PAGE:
As the recipient of MEAT+POULTRY’s Operations Executive of the Year Award, John Schoenfellinger of Dietz & Watson has literally spent a lifetime figuring out how to make things better. As vice president of engineering at Dietz &Watson, his creativity, perseverance, and problem solving skills have helped fuel the premium deli foods manufacturer to tenfold growth over the last 26 years.
When Schoenfellinger says he has spent his whole life in the meat industry, he really means it. Born in 1955 in Philadelphia, Pennsylvania, he experienced an early entry into the meat business.
“I’ve always been in the meat industry. My father was in the meat business, and that’s how I got involved. I’ve been around meat manufacturing facilities ever since I was 4 years old. My father worked for meat companies, and he used to take me to work with him on weekends. I remember when I was 4 or 5 years old, seeing those old smokers in the brick rooms. My father did maintenance among other things. When I was a little kid, Dad kept me at his side while he was taking things apart.”
Even before accompanying his father to work, however, Schoenfellinger showed a predisposition for things mechanical.
“I’ve always worked with mechanical devices. I started taking apart my Dad’s watch when I was 3 years old. However, I couldn’t get it back together until I was 5. That’s how my mechanical engineering background started.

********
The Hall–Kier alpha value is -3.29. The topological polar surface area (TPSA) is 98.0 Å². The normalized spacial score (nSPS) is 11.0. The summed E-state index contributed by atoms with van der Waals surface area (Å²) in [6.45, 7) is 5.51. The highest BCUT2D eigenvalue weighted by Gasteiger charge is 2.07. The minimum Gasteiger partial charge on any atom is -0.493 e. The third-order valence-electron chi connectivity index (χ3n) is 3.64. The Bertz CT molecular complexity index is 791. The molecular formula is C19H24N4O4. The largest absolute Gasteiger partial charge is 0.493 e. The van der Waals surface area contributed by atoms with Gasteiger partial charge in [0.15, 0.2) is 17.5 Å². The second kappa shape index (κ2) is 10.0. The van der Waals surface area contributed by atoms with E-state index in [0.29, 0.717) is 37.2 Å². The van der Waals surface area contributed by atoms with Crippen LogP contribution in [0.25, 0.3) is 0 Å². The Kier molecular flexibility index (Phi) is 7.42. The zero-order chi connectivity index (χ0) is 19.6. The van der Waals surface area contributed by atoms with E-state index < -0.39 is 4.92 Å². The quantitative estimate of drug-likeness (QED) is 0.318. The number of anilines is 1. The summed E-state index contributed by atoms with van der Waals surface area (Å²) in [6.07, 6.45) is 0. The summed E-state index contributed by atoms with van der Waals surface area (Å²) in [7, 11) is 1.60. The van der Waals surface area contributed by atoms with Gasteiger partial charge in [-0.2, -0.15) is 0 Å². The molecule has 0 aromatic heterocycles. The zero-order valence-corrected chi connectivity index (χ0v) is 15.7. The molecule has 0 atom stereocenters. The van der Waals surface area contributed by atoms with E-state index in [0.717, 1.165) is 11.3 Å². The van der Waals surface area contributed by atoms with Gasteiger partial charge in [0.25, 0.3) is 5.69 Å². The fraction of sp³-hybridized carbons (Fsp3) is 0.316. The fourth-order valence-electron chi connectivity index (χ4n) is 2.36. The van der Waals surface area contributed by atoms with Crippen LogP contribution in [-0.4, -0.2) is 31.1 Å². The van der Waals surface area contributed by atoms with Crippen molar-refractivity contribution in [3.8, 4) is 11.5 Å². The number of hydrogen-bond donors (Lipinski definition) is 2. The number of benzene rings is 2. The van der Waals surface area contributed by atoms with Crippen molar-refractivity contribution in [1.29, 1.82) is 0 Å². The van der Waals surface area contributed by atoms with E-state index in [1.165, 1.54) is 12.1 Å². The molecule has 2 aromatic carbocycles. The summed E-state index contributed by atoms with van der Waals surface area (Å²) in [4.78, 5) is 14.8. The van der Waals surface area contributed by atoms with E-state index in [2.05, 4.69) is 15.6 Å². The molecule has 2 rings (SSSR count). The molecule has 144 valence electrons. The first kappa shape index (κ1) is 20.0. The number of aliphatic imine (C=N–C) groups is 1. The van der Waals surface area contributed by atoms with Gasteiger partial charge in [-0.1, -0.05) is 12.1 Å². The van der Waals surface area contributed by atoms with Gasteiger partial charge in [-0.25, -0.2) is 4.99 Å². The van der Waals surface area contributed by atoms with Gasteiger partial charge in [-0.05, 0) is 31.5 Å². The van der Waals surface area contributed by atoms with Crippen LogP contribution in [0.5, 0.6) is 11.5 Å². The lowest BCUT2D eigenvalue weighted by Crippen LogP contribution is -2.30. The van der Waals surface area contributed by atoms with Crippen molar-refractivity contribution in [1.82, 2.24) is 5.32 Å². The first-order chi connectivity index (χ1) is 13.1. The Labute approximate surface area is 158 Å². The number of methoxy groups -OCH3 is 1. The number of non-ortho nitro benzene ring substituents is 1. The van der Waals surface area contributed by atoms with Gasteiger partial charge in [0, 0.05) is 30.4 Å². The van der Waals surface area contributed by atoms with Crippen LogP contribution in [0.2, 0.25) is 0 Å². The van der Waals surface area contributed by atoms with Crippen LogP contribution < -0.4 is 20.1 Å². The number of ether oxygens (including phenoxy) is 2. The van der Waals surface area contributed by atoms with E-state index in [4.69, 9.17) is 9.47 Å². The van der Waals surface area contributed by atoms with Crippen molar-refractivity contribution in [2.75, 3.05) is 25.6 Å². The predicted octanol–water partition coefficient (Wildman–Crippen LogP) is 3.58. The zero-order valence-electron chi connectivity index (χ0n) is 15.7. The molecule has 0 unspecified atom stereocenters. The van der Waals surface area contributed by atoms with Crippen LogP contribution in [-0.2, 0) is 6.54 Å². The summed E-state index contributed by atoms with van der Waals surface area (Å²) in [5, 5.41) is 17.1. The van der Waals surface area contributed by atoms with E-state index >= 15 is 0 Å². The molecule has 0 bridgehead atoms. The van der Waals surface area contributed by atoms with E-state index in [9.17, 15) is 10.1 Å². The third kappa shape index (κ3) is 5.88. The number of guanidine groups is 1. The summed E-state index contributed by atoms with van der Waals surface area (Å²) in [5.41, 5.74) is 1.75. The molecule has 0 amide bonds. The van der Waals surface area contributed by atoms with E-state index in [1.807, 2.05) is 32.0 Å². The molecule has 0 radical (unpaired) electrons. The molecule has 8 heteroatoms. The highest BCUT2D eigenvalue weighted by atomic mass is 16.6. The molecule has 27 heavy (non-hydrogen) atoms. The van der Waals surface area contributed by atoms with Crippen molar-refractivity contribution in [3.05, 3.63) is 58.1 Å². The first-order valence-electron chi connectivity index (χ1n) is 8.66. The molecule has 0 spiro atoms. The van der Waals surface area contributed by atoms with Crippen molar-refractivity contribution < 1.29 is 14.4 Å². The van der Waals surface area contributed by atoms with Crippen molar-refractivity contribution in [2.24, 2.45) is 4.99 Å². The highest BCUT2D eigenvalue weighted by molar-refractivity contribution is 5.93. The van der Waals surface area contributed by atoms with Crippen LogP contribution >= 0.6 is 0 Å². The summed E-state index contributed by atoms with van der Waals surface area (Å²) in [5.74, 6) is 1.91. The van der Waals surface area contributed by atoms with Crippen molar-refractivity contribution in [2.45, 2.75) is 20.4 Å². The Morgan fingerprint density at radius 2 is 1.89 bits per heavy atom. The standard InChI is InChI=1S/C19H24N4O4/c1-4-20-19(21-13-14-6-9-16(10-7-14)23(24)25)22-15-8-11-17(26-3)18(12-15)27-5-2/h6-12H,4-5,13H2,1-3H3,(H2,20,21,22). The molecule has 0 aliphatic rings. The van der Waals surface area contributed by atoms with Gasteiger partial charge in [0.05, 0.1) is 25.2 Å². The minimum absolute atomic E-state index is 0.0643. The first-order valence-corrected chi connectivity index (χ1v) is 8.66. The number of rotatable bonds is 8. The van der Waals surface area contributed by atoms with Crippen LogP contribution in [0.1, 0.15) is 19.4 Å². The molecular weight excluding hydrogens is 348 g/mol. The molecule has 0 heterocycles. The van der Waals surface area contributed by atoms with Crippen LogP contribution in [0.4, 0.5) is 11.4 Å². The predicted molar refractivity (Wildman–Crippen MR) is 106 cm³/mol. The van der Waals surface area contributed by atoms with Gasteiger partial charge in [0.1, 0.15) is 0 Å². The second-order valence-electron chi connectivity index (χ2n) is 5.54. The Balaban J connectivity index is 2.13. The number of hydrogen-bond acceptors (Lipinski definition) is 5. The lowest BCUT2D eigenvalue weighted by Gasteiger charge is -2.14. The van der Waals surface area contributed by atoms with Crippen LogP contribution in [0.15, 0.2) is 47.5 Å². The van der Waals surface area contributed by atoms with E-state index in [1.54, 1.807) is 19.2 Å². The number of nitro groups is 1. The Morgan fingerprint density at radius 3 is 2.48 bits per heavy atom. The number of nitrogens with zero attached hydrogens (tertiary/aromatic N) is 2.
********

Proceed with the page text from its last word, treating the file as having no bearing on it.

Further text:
“The first time I wired 110 volts was when I was 6 years old. My neighbor next door wanted to put lighting in their playhouse, so I did that. I learned how to weld when I was 8. My eighth grade science project was a refrigeration system. The teacher didn’t know what it was, so I had to explain it to him.”
As a student at Philadelphia’s Archbishop Wood High School in the early 1970s, Schoenfellinger went from accompanying his Dad to work to working alongside him.
“My father did a couple things because he worked for small facilities. He was an expert at curing – his nickname when he was working was “Pickle John” because he developed cure formulations for companies. He worked for Empire Foods, then with the Formost Kosher Sausage Company. When I worked for Formost in the summers, I worked with him. In addition to curing, he did the maintenance there. So in the summers during my high school years, I did maintenance and ran the packaging department.”
It wasn’t long before Schoenfellinger’s career in project engineering took off.
“After high school, I went to Penn State for a couple of semesters of electrical engineering. At that time, Formost was owned by Colgate Palmolive, which also owned Hebrew National Foods. So I became involved with the Hebrew National facility in New York. After a couple of semesters, I left college and became a project engineer for Hebrew National. I did special design projects and capital projects. In the late 1970s I moved to the Hebrew National headquarters in Maspeth, New York.”
In 1980, Schoenfellinger moved back to the Philadelphia area, where he consulted for small meat companies. In 1981, he landed at Sandy Mac Foods in Pennsauken, New Jersey, working as engineering manager until Sandy Mac changed hands. In April, 1990, he made the move to Dietz & Watson. The rest is history.